What’s with all the moon stuff?

I have added a couple of widgets over in the sidebar that show the phase of the moon. Why? Because when the moon gets back to new, I’ll be somewhere in the ocean around Iwo Jima, staring straight up and burning my eyeballs as the moon passes between them and the sun. Total Eclipse of the Sun, baby, and I’ll be there!

I added two different moon phase thingies because one was more aesthetically pleasing, while the other held more cultural interest. If you hold the mouse over the Japanese characters, you will be given important information about how to carry out your day. If you can figure out what it means.

I’ll be writing more about this adventure as I gear up for the cruise. A boat full of astronomy geeks! Woo hoo!

Shadow Gate

“Uh, oh,” I thought as I picked up Shadow Gate. I’d bought it in a hurry while at the Atlanta airport, and I did not look closely at the cover. It was a big fat fantasy novel and I like those, especially when traveling. I didn’t read it on the plane, however, and so it was a few days ago that I pulled it off the shelf of books waiting to be read. That’s when I looked more closely at the cover. “Book two of Crossroads,” the fine print on the cover said. Crap.

“Uh, oh,” I said again as I flipped through the pages in front. There was a map. Not generally a good sign. With trepidation, I began to read.

Things started off well. I met a character who, apparently, had been killed in book one. Only, she’s what you might call “sort of dead”; she can walk around and talk to people and in fact can kick some pretty serious ass. She has become a Guardian, a person with great power and the responsibility to apportion justice in the land. One of the central themes of the book, and one I enjoyed exploring quite a lot, is what happens when those given the power to maintain justice turn around and misuse it instead. This gives all the adventuring and conflict a higher purpose, and many of the people we like are struggling with the issues, and sometimes making decisions that are morally questionable. Add cultural differences and you’ve got quite a yummy stew of ideas.

But let’s get to those two uh-oh’s, warning instincts that I have come to trust. I’ll start with the simplest one: the map. As a rule I’m suspicious of books with maps, for a couple of reasons. Writers often confuse a big stage with a big story, and have people tramping all over the place for no real reason. My story The Monster Within has travel, but there’s no need of a map. I kept the geography unimportant, and focussed on the people in the places. In this case, I looked at the map a couple of times at the beginning, but then gave up on it for two reasons. First, what little information it did impart it did poorly, second, much of the geography that really mattered for this story was off the edge of the map. As ‘outlanders’ interacted I really wished I knew how their domains connected. Oh, well. Ultimately, the exact locations of things wasn’t that important, and when I mentally threw the map away the reading experience improved.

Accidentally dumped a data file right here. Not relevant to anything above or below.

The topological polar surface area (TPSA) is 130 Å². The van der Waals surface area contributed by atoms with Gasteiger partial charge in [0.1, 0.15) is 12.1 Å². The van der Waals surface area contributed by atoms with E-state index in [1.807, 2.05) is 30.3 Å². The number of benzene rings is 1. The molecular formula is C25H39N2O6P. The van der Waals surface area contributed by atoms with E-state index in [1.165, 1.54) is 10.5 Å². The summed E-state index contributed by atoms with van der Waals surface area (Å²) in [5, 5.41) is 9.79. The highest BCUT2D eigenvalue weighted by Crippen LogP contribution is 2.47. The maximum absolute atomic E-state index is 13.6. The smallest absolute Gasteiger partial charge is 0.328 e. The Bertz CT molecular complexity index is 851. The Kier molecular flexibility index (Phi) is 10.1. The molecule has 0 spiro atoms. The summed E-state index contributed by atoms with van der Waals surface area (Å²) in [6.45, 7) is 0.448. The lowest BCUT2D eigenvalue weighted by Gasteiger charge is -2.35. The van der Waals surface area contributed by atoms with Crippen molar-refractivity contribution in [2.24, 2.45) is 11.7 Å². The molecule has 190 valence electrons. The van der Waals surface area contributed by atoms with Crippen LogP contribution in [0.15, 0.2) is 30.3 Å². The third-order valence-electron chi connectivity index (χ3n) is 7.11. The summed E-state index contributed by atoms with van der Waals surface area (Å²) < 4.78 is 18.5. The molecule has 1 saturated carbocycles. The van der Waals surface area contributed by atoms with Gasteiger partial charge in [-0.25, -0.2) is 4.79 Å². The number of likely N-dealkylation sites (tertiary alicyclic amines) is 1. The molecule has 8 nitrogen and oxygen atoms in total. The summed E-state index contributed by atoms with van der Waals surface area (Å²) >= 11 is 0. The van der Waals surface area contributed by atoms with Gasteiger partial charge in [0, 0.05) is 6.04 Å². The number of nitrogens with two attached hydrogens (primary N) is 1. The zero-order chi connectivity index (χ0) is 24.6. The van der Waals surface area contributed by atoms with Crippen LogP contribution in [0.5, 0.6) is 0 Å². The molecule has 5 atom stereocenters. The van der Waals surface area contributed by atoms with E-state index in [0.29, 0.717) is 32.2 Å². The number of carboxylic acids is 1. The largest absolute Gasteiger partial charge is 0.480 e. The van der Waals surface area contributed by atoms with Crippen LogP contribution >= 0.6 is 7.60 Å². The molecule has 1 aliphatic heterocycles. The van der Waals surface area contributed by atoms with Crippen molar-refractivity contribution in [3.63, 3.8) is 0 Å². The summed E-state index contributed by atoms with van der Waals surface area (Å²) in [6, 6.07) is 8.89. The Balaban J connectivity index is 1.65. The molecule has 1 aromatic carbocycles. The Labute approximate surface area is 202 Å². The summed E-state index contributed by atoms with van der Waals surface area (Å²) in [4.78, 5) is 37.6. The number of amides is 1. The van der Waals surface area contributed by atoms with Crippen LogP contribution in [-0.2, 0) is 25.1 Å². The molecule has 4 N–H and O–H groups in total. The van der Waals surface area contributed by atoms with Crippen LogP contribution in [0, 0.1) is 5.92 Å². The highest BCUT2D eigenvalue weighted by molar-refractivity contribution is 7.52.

Then there’s the ‘book two’ business. The cover of this book reads:

Shadow Gate Book Two of Crossroads.

What it should say is

Crossroads: Volume 2 of n – Shadow Gate.

Or, as I think about it more, perhaps the title should be:

Crossroads pages 781-1564

When I buy a book, especially in an airport, I expect a there to be a story contained between the covers. Airport selections are limited, and the chance that I’ve read book one of a series is small. Still, optimistically, I began to read this volume, and at first it seemed like Ms. Elliott was on my side. The mostly-dead character awakens, and we fast-forward ahead about twenty years. Many of the characters that are introduced subsequently weren’t even born when Marit became a Guardian (presumably after the end of the first volume), so I got the feeling that we were off to a nice fresh start. There were cultural traits and slang words that seemed to be taken for granted, but I worked through them. The writer could have done a little better welcoming new readers, but it wasn’t a big deal. Then there was a huge battle that was never depicted, but the aftermath drove much of the narrative. Characters appeared only to disappear again almost instantly. Hm. I started getting the feeling that I was seeing events that had been in book one, but were now being shown again from a very limited perspective.

Still, the narrative chugged along with good characters and big developments portrayed from very human perspectives. Morals and ethics of different cultures contrasted and clashed. The nature of the evil that threatens the land becomes clearer, but is plausibly self-justified. Bad people die. Good people die. The bad guys have the upper hand, but we see all the characters heading for a major confrontation. I was hooked.

It was the promise of the major showdown, and lingering hope that my impression at the start that book two was not merely a continuation of book one that kept me going. (Although, would it kill Ms. Elliott to be more selective with pronouns? To start with “he” after a break and go for a page and a half without naming the character is annoying to say the least.) On I read, and as I learned more about the overall power struggle among the Guardians the more interested I became. This was obviously the grand struggle that would span the entire series, while this book would resolve one specific part of that struggle. Wheels within wheels, I thought. We’ll take care of some personal conflicts, perhaps between Shai (who is shy) and the woman who torments him. Or maybe Kesh and Elidar will realize they have a common goal. There are about a dozen of those threads as we draw to the end of the volume, as well as some extra problems caused by conflict in faraway lands.